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  • Howard Brown
    replied
    Correctamundo, Phil !

    Leave a comment:


  • Robert Linford
    replied
    But he only meant it if he was allowed to commit the murders in the basket of a balloon.

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  • Phillip Walton
    replied
    Originally posted by Howard Brown View Post
    What policeman is quoted as having said he could 'commit forty murders like the Ripper's without being apprehended..' ????
    Inspector Reid.

    Leave a comment:


  • Howard Brown
    replied
    May 25, 2018

    What policeman is quoted as having said he could 'commit forty murders like the Ripper's without being apprehended..' ????

    Leave a comment:


  • Howard Brown
    replied
    Ludwig was one....

    So was this guy...although not a Ripper suspect....

    http://www.jtrforums.com/showthread....121#post341121

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  • Anna Morris
    replied
    Two? Klosowski/Chapman had his own shop and Kosminski was a trained hair dresser but had not attempted work for some time.

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  • Cris Malone
    replied
    Don't know how many, but Mary was always my favorite. A nipple pincher I believe and ahead of his/her time on the transgender front.

    Leave a comment:


  • Howard Brown
    replied
    February 27, 2018

    How many hairdressers can you name who were considered suspects in the murders ?

    Leave a comment:


  • Howard Brown
    replied
    Good man, Bob. Correct.




    lucky no-good sumbit.....

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  • Robert Linford
    replied
    Zero.

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  • Howard Brown
    replied
    New one......

    How many times does Jack The Ripper, Leather Apron or the title, Whitechapel Murderer, get mentioned in Jack London's 1902 work, People Of The Abyss ?

    Leave a comment:


  • Howard Brown
    replied
    Mike:

    If you're up to speed on the Tumblety saga, that's the Governor of Kentucky, Luke Blackburn :

    Although too old to serve in the military, Blackburn supported the Confederate cause during the Civil War. In the early days of the war, he acted as a civilian agent for the governments of Kentucky and Mississippi. By 1863, he was aiding Confederate blockade runners in Canada. In 1864, he traveled to Bermuda to help combat a yellow fever outbreak that threatened Confederate blockade running operations there. Shortly after the war's end, a Confederate double agent accused him of having carried out a plot to start a yellow fever epidemic in the Northern United States that would have hampered the Union war effort. Blackburn was accused of collecting linens and garments used by yellow fever patients and smuggling them into the Northern states to be sold. The evidence against Blackburn was considerable, although much of it was either circumstantial or provided by witnesses of questionable reputation. Although he was acquitted by a Toronto court, public sentiment was decidedly against him throughout much of the United States. Today, historians still disagree as to the strength of the evidence supporting Blackburn's role in the alleged plot. Any plot of this nature was destined to fail, however; in 1900, Walter Reed discovered that yellow fever is spread by mosquitoes, not by contact.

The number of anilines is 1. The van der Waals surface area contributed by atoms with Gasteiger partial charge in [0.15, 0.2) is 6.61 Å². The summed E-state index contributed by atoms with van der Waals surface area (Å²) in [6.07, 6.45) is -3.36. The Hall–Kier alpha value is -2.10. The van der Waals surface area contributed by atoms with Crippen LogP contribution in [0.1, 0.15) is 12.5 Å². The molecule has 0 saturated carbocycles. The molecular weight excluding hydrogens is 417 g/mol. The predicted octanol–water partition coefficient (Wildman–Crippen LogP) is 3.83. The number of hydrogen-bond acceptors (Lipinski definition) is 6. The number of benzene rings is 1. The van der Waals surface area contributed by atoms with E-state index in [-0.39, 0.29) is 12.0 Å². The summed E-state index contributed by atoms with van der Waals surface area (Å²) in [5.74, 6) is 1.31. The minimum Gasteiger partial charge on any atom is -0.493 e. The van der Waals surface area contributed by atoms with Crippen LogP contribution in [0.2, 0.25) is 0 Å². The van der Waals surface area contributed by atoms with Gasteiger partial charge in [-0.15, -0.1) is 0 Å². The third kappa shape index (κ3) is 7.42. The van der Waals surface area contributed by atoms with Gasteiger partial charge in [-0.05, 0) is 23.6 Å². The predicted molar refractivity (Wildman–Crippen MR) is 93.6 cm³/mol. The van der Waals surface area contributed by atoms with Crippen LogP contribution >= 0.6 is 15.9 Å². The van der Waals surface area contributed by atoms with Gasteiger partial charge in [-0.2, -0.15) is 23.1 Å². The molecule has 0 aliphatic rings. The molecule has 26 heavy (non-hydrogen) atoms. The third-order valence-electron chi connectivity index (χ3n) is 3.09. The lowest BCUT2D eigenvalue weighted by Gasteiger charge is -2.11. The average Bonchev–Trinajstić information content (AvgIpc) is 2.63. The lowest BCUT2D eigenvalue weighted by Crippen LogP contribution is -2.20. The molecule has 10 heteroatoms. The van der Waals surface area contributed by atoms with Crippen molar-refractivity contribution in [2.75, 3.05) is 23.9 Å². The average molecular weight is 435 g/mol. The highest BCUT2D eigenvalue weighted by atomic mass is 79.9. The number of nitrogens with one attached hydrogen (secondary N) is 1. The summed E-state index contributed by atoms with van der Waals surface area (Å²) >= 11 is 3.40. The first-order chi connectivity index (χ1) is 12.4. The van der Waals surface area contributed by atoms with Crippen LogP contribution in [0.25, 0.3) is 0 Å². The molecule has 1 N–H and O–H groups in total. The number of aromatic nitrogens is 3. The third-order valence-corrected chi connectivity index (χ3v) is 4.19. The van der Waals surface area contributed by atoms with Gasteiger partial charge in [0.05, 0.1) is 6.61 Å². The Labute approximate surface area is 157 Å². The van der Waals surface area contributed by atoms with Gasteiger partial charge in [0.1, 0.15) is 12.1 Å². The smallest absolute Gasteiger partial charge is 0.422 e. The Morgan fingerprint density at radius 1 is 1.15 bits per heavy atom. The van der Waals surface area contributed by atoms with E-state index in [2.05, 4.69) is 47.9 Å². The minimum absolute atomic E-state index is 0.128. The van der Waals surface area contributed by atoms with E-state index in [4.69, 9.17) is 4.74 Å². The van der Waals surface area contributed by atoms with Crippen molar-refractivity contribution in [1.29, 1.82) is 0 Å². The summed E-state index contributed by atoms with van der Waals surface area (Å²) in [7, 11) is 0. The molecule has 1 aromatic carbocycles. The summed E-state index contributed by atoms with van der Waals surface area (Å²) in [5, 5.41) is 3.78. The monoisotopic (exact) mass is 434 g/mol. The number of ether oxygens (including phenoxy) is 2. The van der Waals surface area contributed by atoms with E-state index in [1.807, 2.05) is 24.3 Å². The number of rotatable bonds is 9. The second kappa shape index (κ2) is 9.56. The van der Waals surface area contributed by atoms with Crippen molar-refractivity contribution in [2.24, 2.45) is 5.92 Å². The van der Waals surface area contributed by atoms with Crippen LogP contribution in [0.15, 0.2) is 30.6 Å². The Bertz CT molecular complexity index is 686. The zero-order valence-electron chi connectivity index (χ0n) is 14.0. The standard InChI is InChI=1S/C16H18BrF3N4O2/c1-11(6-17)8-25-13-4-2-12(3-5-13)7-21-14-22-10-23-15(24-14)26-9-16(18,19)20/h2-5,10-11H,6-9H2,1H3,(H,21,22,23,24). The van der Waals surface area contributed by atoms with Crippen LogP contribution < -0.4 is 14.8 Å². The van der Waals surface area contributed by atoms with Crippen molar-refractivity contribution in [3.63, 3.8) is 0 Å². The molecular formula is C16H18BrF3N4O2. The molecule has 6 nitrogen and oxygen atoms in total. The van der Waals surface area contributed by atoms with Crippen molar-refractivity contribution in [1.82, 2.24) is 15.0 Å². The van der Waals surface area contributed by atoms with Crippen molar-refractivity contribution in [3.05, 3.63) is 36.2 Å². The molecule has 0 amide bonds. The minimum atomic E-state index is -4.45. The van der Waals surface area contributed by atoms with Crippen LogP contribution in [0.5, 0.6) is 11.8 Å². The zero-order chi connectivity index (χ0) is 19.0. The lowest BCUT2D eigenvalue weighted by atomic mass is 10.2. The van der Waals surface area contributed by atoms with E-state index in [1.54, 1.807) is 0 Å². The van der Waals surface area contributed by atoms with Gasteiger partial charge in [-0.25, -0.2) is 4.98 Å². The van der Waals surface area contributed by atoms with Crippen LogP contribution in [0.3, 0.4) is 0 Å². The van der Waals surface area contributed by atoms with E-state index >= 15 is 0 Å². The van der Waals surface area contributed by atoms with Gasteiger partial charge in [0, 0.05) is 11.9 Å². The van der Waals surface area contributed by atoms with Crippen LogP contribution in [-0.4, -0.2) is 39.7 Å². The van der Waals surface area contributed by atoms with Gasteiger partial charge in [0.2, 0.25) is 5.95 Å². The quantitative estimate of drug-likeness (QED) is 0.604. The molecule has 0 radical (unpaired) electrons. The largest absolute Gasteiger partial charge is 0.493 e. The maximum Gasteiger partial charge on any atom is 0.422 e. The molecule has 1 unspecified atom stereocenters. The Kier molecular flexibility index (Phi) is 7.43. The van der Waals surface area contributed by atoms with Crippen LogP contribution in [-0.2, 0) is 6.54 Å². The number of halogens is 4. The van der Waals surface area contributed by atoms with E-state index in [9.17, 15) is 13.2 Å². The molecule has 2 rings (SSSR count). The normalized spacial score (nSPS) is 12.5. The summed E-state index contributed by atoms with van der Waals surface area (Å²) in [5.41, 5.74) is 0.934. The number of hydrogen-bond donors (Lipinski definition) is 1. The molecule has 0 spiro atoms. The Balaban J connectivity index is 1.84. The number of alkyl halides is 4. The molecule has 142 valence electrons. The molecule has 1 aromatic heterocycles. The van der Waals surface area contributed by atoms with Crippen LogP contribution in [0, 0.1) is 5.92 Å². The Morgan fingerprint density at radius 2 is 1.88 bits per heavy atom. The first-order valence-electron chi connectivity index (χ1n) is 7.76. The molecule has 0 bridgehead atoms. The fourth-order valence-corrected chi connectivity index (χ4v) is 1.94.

However, Tumblety got himself in the midst of the alleged Confederate plot :

    New York Tribune
    May 12, 1865
    *************




    As Tim Riordan points out in his 'Prince Of Quacks', there had been 50 outbreaks of Yellow Fever in East Coast cities before the Civil War.....which might explain the vitriol in the Tribune article.
    I am not exaggerating when I say that I think Tumblety was lucky he wasn't killed in the years just after the War...being tainted by the insinuation of being Blackburn and having anything to do with attempting to start an epidemic which, at the time, was devastating. I see a lot of articles in the 19th century US press discussing outbreaks of Yellow Fever...

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  • Michael Banks
    replied
    Hi Howard,

    Who is it?

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  • Howard Brown
    replied
    October 5, 2017

    The answer was Inspector Marshall.


    Here's a new one

    Who dis ?

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  • Howard Brown
    replied
    September 14, 2017

    No peeking....who was the Coroner presiding over the Inquest into the Whitehall Mystery ?

    Which police Inspector was in charge of the Whitehall Mystery ?

    Leave a comment:

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